Cop Guns Down African Immigrant Wielding a Flagpole

Thirty-five-year-old Deng Manyoun didn’t speak English—but he did swing at a Kentucky patrolman with a 7-foot pole, with its ‘Open’ flag attached. He paid with his life.
He swung a flagpole at a Kentucky cop, and it cost him his life.

Deng Manyoun, a 35-year-old African immigrant who didn’t speak English, was fatally shot by a Louisville police officer Saturday after he charged at the patrolman with a 7-foot pole.

In surveillance footage released by WHAS-TV, Manyoun is seen outside a smoke shop as Officer Nathan Blanford pulls up in a squad car. The two begin arguing, and the man walks away and returns with a pole, which has a business’s red-white-and-blue “open” flag attached to it.

Manyoun—suspected of assaulting a woman moments before—charges at Blanford and wildly swings at him with the pole, which is made of two pieces and breaks in half.

Within seconds, Blanford makes the fatal decision to shoot. He fires twice at the crazed man, who falls backward, out of view of the security camera. Manyoun was rushed to the hospital and later died.
The 40-year-old officer is on administrative leave pending an investigation by the Louisville Metro Police Department.
On Sunday, Louisville activists denounced what they called a national trend of police using excessive force against people of color. They questioned why Blanford didn’t first try to subdue Manyoun with a Taser, mace, or baton.
Manyoun didn’t speak English, according to neighbors and the police chief.
“Either you comply or you die,” activist Tara Pruitt said at a meeting covered by the Courier-Journal. “De-escalation tactics are not used when it comes to people of color.”

Another advocate, Chanelle Helm, said Blanford’s response might have been warranted if Manyoun was “a criminal with a gun.”
“You’re telling me you can’t defeat a person with a flagpole who seems to be intoxicated?” Helm said. “An officer is supposed to be trained to protect people. He lost all type of control.”

During a press conference, Louisville Police Chief Steve Conrad played a video of the incident and said Blanford tried to create a space between himself and the suspect, who was swinging the pole “in a sledge hammer-like motion.”
“You’re telling me you can’t defeat a person with a flagpole who seems to be intoxicated?”
“Quite frankly, when you’ve got somebody coming at you with a dangerous instrument of that type…I don’t know…that the officer had the opportunity to transition to a less lethal option,” Conrad said.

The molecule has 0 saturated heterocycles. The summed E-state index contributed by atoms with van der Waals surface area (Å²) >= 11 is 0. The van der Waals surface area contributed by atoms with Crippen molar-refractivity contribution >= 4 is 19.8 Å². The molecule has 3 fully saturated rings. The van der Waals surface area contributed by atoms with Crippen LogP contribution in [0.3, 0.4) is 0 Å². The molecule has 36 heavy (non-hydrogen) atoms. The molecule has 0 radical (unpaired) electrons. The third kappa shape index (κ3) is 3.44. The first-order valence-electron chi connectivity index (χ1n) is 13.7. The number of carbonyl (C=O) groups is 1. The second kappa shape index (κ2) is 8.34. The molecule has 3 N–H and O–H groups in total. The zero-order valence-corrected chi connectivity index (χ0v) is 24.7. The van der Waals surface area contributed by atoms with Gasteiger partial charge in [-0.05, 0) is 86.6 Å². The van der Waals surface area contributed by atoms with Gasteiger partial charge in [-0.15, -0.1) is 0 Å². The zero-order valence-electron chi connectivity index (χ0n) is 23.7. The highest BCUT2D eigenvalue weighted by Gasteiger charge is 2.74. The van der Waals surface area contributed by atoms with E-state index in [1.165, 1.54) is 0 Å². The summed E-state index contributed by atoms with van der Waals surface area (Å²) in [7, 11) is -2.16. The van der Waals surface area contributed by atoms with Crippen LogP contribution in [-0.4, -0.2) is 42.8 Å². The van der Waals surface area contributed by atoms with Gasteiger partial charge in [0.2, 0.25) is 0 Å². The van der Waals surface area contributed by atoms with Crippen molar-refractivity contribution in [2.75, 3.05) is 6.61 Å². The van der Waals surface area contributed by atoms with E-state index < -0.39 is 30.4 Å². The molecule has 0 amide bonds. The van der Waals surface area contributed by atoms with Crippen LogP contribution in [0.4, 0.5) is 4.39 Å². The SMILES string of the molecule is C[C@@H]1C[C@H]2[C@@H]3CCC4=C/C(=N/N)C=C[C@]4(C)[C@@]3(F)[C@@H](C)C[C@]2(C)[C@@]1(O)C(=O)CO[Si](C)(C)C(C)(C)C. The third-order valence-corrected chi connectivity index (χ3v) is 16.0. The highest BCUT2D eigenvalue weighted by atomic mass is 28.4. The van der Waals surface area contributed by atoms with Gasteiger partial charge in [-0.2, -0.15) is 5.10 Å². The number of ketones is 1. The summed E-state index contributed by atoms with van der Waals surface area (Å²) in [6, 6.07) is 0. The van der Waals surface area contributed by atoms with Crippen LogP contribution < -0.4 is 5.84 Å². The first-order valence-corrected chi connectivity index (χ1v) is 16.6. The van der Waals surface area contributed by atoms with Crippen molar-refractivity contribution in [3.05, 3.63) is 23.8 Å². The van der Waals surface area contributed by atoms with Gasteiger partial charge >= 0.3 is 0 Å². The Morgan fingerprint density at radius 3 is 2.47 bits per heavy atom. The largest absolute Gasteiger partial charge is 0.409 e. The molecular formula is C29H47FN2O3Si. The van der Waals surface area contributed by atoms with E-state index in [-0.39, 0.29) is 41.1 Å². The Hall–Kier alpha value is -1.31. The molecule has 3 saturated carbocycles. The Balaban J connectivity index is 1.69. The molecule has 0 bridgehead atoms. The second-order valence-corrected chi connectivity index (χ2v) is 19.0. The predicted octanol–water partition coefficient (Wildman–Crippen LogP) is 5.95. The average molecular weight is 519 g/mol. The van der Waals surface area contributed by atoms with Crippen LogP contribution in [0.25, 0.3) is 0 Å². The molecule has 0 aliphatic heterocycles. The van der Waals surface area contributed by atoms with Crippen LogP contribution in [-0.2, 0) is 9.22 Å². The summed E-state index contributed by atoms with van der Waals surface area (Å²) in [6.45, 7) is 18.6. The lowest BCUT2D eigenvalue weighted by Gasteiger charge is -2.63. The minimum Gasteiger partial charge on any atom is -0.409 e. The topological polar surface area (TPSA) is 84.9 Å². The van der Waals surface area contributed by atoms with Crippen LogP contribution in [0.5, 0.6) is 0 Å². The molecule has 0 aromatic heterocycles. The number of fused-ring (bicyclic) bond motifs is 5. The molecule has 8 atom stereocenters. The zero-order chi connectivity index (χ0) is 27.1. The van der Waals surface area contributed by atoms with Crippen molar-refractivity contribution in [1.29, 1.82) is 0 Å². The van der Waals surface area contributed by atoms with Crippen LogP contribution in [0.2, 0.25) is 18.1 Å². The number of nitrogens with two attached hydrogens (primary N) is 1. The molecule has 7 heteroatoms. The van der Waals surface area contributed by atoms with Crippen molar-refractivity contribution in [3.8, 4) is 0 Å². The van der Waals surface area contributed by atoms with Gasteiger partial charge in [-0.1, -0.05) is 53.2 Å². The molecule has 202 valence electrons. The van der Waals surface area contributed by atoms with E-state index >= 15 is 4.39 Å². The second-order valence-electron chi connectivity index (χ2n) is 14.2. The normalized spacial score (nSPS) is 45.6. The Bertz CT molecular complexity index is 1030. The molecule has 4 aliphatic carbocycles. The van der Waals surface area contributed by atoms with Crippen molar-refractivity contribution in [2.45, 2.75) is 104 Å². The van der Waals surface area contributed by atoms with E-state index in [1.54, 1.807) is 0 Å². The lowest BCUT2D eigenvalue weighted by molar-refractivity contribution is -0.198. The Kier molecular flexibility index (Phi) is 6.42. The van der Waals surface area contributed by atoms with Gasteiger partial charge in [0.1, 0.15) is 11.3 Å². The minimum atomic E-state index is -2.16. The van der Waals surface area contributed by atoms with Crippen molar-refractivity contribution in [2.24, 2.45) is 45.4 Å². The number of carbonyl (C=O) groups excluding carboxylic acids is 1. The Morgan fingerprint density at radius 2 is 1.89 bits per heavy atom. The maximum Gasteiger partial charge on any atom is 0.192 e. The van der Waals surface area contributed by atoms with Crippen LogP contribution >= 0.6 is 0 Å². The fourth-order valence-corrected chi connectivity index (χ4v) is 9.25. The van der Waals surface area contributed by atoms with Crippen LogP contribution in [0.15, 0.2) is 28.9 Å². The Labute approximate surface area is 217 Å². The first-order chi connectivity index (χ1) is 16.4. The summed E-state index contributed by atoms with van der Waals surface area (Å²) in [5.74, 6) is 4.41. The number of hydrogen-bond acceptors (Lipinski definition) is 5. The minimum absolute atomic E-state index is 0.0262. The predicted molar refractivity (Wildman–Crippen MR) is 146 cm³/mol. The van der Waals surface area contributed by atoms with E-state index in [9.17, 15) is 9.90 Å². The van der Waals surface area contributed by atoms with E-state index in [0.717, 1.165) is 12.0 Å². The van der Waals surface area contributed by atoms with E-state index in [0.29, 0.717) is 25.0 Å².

Authorities haven’t yet interviewed Blanford to get his side of the story. The officer was not taken to a hospital and does not appear to have been injured.

Conrad would not identify Manyoun as the suspect or discuss his criminal history, despite Louisville’s coroner and multiple media outlets identifying him.
Manyoun appeared to have a lengthy rap sheet, including a June 2 arrest for disorderly conduct, according to WHAS-TV.

Using the spelling Manyuon instead of Manyoun, a search of the man’s name brings up a mugshot for the June 2 arrest, along with others for resisting arrest, menacing, and indecent exposure.

Court records also show a man named Deng Wol Manyuon—also spelled Deng Manyoun in news articles—was charged with assaulting a federal courtroom security officer.

That arrest came in August 2013, when Manyoun was at a citizenship and immigration office inside a federal courthouse in Louisville. As an employee at a service window was assisting him, he reached under the protective glass and knocked over her computer monitor and other items, according to one deputy U.S. Marshals arrest affidavit.

Manyoun then tried to chuck a trash can at a court security officer and punched him in the face, the document states.
Court documents reveal that Manyoun required an interpreter to speak Dinka, the language of a pastoral ethnic group in South Sudan. He eventually pleaded guilty in July 2014, after requesting a psychological examination, which is sealed.
After stints in federal immigration custody and scraps in Louisville, Manyoun would meet his demise over a flagpole.

The day Manyoun was killed, police were responding to a call about a woman who was punched by a stranger as she used her cellphone. Manyoun matched the description of the suspect: a black man in his 30s, wearing a white T-shirt and gray pants.

It’s unclear whether Officer Blanford—who has been on the force since 2005—pulled over because Manyoun looked like the attacker or because the man was stumbling into traffic.

Manyoun was almost struck by a car before Blanford spotted him. The cop “was dealing with someone who had essentially jaywalked” before the scene turned violent, Conrad said.

An unnamed witness, however, painted a different picture of the scene.
“I was at the light and the cop was telling the guy to do something and the man had took a couple steps back,” the witness told WLKY. “The cop pulled out his weapon and shot to kill him.”

Still, as police investigate whether Blanford’s use of force was justified, Conrad said the public should know that sometimes deadly tactics by police are unavoidable.

“We absolutely cherish the importance of human life,” the chief said. “The last thing any officer wants to have to do is take a life.”

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